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The barracks room sparkled. Every piece of furniture that could shine gleamed. Lance Corporal Hinton Knoll, aged 22, and Private First Class Corbin Volta, aged 21, looked back at their labor like a cooper observes a well-made barrel. They walked out of their room, but neglected to conceal two bottles of Tennessee whiskey.
“We’re going to get an outstanding and not have to worry about cleaning next week. I know it,” PFC Volta said.
“I do concur, Mr. Perfect for Cleaning,” Knoll said.
Corbin laughed. “Shut up Lance Coconut,” Volta said. The two headed over to a makeshift office space for Marines on the Dover Air Force Base in Delaware. It connected to the hangar where the remains of the fallen returned. Once they arrived at the shabby little outpost of about three hundred Marines, they engaged in working with their tablets.
“The skipper’s going to have an announcement in the next half hour. Make sure that you’re bright-eyed and bushy-tailed before he speaks. Square yourselves away if you have to do that,” Gunnery Sergeant Tiber Bellington said.
“Aye, Gunny,” Volta and Knoll said.
When it came time for the commanding officer (CO) to address the handful of Marines that made up this—just put together—team to work with the Air Force, Knoll and Volta remained ready. They sat with the rest of the Marines with their legs crossed. They listened intently.
“I know that it’s Friday and all of you want to go on libo. But that just isn’t going to happen for everyone. I want you to keep your eyes locked on target. That means making sure that your rooms shine like a new pair of Corfams,” Lieutenant Colonel Frank Grafton said. The Marines chuckled. “And that you commit to not just your jobs, but to the lifestyle of being a United States Marine. Now, you’ve got a full day ahead of you.” He looked to his SNCOs. “First sergeant, I know that you and the gunny and master sergeant, who are checking the rooms as I speak, will be the deciding factor on whether these Devils will be on the town during the weekend or will be playing with the Airmen,” Grafton said.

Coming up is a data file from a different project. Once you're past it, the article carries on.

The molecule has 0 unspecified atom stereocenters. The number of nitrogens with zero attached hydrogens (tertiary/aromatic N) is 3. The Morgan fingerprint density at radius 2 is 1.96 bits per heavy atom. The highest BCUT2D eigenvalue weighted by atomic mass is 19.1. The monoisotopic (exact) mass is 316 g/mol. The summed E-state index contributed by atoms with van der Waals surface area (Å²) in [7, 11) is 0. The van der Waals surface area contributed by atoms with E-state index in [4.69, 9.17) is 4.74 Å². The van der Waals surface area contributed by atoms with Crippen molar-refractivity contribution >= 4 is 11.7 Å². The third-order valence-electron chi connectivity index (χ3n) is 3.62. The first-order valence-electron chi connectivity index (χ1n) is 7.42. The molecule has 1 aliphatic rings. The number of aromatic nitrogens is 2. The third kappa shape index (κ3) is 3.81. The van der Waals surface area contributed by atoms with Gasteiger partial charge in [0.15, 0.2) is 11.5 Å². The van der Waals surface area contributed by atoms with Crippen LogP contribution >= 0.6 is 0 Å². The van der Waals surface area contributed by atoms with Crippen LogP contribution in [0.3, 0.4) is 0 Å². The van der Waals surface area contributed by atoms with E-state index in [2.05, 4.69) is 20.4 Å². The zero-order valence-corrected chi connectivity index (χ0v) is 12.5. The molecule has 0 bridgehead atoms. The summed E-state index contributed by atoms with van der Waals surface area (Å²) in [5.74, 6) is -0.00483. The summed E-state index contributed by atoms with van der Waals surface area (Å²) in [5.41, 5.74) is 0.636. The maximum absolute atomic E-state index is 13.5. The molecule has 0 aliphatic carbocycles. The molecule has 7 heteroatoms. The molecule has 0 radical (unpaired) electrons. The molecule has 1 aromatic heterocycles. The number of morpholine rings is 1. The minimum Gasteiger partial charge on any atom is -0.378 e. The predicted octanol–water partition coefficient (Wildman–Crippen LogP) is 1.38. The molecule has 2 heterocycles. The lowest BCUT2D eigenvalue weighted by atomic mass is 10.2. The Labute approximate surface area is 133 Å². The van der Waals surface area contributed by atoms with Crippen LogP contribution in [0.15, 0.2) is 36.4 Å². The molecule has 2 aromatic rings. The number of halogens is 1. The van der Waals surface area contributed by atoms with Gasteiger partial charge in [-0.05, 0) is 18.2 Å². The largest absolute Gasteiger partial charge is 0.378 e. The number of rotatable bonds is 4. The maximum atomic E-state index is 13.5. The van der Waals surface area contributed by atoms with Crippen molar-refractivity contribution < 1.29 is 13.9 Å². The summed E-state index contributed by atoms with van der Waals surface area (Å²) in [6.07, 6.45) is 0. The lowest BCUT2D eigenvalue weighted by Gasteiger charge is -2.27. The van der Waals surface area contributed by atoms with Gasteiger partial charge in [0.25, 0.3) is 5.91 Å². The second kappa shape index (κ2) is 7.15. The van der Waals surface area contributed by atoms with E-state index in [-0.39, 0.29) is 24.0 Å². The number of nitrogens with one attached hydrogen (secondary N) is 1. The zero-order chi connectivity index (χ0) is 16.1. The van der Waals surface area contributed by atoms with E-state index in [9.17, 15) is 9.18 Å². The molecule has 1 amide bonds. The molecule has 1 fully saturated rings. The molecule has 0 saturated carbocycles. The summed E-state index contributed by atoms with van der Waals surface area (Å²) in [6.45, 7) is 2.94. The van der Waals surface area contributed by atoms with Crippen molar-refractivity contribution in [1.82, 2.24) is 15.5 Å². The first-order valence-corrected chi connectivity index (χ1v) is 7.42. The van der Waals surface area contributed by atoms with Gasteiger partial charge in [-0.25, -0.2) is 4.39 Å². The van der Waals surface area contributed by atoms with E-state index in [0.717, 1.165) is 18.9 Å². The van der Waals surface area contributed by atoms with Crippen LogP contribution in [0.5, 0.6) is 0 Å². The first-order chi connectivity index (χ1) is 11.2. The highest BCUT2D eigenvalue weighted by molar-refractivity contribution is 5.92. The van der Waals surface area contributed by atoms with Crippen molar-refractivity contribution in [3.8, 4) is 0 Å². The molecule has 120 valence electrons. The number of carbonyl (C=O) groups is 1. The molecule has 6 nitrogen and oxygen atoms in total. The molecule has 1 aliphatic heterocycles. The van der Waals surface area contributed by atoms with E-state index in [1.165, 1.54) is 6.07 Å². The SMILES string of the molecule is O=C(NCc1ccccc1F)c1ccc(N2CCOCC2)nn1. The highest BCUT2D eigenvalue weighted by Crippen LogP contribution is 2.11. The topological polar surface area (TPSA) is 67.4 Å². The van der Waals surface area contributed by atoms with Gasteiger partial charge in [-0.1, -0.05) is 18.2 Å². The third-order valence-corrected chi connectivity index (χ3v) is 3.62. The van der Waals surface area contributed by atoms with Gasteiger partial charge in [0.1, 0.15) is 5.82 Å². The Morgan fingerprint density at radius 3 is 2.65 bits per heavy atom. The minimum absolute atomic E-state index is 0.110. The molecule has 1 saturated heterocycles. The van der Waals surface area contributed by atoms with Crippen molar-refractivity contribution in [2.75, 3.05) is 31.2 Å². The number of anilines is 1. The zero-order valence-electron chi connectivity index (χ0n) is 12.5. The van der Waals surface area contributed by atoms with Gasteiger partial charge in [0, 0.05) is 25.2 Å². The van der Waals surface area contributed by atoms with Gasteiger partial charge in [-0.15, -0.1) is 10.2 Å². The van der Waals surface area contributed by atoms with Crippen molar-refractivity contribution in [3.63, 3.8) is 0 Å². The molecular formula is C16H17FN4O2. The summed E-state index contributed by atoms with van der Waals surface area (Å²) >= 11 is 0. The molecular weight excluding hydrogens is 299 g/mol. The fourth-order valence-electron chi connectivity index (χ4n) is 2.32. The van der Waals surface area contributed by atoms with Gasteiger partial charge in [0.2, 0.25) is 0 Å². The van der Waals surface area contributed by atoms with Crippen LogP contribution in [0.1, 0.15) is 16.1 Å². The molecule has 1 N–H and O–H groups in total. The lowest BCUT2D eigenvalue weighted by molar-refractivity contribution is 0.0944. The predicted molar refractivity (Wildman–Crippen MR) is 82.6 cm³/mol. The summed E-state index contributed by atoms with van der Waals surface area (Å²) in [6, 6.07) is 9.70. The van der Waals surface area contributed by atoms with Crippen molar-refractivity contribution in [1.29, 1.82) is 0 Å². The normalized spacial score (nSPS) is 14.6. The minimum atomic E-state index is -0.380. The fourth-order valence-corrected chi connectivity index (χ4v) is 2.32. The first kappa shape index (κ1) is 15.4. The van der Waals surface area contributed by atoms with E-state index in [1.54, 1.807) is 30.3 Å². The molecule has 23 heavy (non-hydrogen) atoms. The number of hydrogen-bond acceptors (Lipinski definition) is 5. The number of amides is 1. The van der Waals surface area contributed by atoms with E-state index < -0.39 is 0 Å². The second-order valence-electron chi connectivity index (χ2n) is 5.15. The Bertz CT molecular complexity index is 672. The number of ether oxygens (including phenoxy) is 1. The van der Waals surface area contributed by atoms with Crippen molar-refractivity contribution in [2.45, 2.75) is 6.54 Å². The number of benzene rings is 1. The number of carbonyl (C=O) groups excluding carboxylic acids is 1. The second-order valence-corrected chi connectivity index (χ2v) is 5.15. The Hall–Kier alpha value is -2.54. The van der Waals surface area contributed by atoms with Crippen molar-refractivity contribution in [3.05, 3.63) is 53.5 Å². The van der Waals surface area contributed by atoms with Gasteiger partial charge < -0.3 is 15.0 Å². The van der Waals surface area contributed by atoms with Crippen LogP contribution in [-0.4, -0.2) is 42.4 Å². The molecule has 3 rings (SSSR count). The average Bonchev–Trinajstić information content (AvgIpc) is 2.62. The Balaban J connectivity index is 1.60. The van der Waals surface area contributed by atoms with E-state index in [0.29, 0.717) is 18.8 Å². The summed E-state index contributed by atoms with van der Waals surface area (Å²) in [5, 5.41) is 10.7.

The SNCOs just stood at parade rest, receiving the message, but giving no indication that they had just taken in the CO’s words.
“Alright. Happy Friday,” Lieutenant Colonel Grafton said.
“Battalion, attention!” said First Sergeant Sawyer Pride. The Marines rocketed to their feet at the position of attention.
Knoll and Volta strolled back to the their shop and witnessed two SNCOs with their arms crossed, barring the opposite door that lead to the smoke pit.
“Knoll, Volta... would you mind explaining these bottles of whiskey?
“We—” Knoll started.
“No, wait. I’ll explain it. You’re junior Marines who have no business of having hard liquor in your possession. What the hell do you have to say for yourselves, goddamnit?!” Gunny Bellington said.
“We’re sorry, Gunny, honest,” Volta said.
“Marines, you know good and goddamn well that you don’t rate to imbibe spirits. Sure, you can have a beer here and there. You’re both of age. But whiskey?! No, you’re going to pay for this,” Master Sergeant Garvin said.
“Your NJPs are in order. It’s too bad. Your room looked outstanding. Now, you’re going to have to bite this sandwich that you made. You do understand that you will be cleaning this administrative office, the ordnance shop, and policing the outside of all of the barracks. You do understand that?”
“Yes, Gunny!” Volta and Knoll said.
“Go get your broom, mop, and bucket because there’s going to be a great deal of sweeping and swabbing going on here,” Master Sergeant Garvin said.
“Aye, Master Sergeant,” Volta and Knoll said in unison.
“I knew it. It’s my fault though,” Knoll said. “I’m the higher ranking Marine and I should’ve never even bought the stuff.”
“Yes, it is all of your fault.”
“I said it was my fault. Not all of my fault. You took some sips, too.”
The PFC and the lance corporal cleaned with thoughts of the prohibited whiskey filling their guts. At least the ideation didn’t hurt.